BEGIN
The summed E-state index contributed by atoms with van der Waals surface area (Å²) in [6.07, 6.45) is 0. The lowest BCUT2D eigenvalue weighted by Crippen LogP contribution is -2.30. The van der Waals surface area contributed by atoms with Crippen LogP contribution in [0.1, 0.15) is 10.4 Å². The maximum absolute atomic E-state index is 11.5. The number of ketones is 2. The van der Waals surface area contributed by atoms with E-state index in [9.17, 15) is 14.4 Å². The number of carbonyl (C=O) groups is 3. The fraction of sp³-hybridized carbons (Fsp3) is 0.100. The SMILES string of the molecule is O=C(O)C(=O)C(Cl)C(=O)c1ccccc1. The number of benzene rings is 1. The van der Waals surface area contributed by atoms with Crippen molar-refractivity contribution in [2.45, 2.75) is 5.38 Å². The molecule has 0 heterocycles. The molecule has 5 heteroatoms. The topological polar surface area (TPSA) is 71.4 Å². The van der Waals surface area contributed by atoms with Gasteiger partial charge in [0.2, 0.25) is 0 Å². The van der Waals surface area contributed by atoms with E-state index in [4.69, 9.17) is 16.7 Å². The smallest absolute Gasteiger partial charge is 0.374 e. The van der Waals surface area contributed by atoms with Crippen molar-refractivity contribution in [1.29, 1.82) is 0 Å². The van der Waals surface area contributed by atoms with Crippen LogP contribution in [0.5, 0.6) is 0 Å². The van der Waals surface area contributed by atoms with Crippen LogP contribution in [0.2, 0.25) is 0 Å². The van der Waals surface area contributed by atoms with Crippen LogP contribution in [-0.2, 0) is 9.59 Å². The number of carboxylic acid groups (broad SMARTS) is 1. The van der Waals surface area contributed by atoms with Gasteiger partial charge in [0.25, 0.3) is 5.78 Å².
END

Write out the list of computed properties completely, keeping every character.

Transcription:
The summed E-state index contributed by atoms with van der Waals surface area (Å²) in [6.07, 6.45) is 0. The lowest BCUT2D eigenvalue weighted by Crippen LogP contribution is -2.30. The van der Waals surface area contributed by atoms with Crippen LogP contribution in [0.1, 0.15) is 10.4 Å². The maximum absolute atomic E-state index is 11.5. The number of ketones is 2. The van der Waals surface area contributed by atoms with E-state index in [9.17, 15) is 14.4 Å². The number of carbonyl (C=O) groups is 3. The fraction of sp³-hybridized carbons (Fsp3) is 0.100. The SMILES string of the molecule is O=C(O)C(=O)C(Cl)C(=O)c1ccccc1. The number of benzene rings is 1. The van der Waals surface area contributed by atoms with Crippen molar-refractivity contribution in [2.45, 2.75) is 5.38 Å². The molecule has 0 heterocycles. The molecule has 5 heteroatoms. The topological polar surface area (TPSA) is 71.4 Å². The van der Waals surface area contributed by atoms with Gasteiger partial charge in [0.2, 0.25) is 0 Å². The van der Waals surface area contributed by atoms with E-state index in [4.69, 9.17) is 16.7 Å². The smallest absolute Gasteiger partial charge is 0.374 e. The van der Waals surface area contributed by atoms with Crippen molar-refractivity contribution in [1.29, 1.82) is 0 Å². The van der Waals surface area contributed by atoms with Crippen LogP contribution in [0.5, 0.6) is 0 Å². The van der Waals surface area contributed by atoms with Crippen LogP contribution in [0.2, 0.25) is 0 Å². The van der Waals surface area contributed by atoms with Crippen LogP contribution in [-0.2, 0) is 9.59 Å². The number of carboxylic acid groups (broad SMARTS) is 1. The van der Waals surface area contributed by atoms with Gasteiger partial charge in [0.25, 0.3) is 5.78 Å².